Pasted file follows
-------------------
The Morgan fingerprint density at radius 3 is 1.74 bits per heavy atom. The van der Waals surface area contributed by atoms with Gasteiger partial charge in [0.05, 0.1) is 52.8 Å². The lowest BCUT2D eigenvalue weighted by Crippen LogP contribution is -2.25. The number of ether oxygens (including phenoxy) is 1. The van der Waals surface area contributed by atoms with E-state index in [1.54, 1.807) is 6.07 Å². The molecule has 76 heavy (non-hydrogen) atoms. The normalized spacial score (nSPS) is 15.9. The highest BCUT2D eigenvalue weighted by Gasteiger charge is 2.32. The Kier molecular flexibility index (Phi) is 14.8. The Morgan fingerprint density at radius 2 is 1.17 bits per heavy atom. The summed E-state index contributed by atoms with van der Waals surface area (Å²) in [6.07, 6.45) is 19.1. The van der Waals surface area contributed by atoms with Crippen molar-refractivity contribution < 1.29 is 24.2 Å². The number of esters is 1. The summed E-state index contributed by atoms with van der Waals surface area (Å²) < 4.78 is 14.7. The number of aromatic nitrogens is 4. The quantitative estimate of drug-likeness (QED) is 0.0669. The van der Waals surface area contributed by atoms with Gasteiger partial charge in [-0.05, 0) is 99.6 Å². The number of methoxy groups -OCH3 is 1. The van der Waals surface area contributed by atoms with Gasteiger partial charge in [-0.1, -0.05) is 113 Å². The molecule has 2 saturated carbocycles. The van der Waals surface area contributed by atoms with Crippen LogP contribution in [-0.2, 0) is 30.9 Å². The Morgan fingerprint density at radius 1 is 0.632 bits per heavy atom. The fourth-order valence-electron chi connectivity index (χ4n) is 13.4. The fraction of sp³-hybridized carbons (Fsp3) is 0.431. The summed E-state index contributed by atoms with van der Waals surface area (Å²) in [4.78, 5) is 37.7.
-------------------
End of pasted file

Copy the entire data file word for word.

The Morgan fingerprint density at radius 3 is 1.74 bits per heavy atom. The van der Waals surface area contributed by atoms with Gasteiger partial charge in [0.05, 0.1) is 52.8 Å². The lowest BCUT2D eigenvalue weighted by Crippen LogP contribution is -2.25. The number of ether oxygens (including phenoxy) is 1. The van der Waals surface area contributed by atoms with E-state index in [1.54, 1.807) is 6.07 Å². The molecule has 76 heavy (non-hydrogen) atoms. The normalized spacial score (nSPS) is 15.9. The highest BCUT2D eigenvalue weighted by Gasteiger charge is 2.32. The Kier molecular flexibility index (Phi) is 14.8. The Morgan fingerprint density at radius 2 is 1.17 bits per heavy atom. The summed E-state index contributed by atoms with van der Waals surface area (Å²) in [6.07, 6.45) is 19.1. The van der Waals surface area contributed by atoms with Crippen molar-refractivity contribution < 1.29 is 24.2 Å². The number of esters is 1. The summed E-state index contributed by atoms with van der Waals surface area (Å²) < 4.78 is 14.7. The number of aromatic nitrogens is 4. The quantitative estimate of drug-likeness (QED) is 0.0669. The van der Waals surface area contributed by atoms with Gasteiger partial charge in [-0.05, 0) is 99.6 Å². The number of methoxy groups -OCH3 is 1. The van der Waals surface area contributed by atoms with Gasteiger partial charge in [-0.1, -0.05) is 113 Å². The molecule has 2 saturated carbocycles. The van der Waals surface area contributed by atoms with Crippen LogP contribution in [-0.2, 0) is 30.9 Å². The Morgan fingerprint density at radius 1 is 0.632 bits per heavy atom. The fourth-order valence-electron chi connectivity index (χ4n) is 13.4. The fraction of sp³-hybridized carbons (Fsp3) is 0.431. The summed E-state index contributed by atoms with van der Waals surface area (Å²) in [4.78, 5) is 37.7.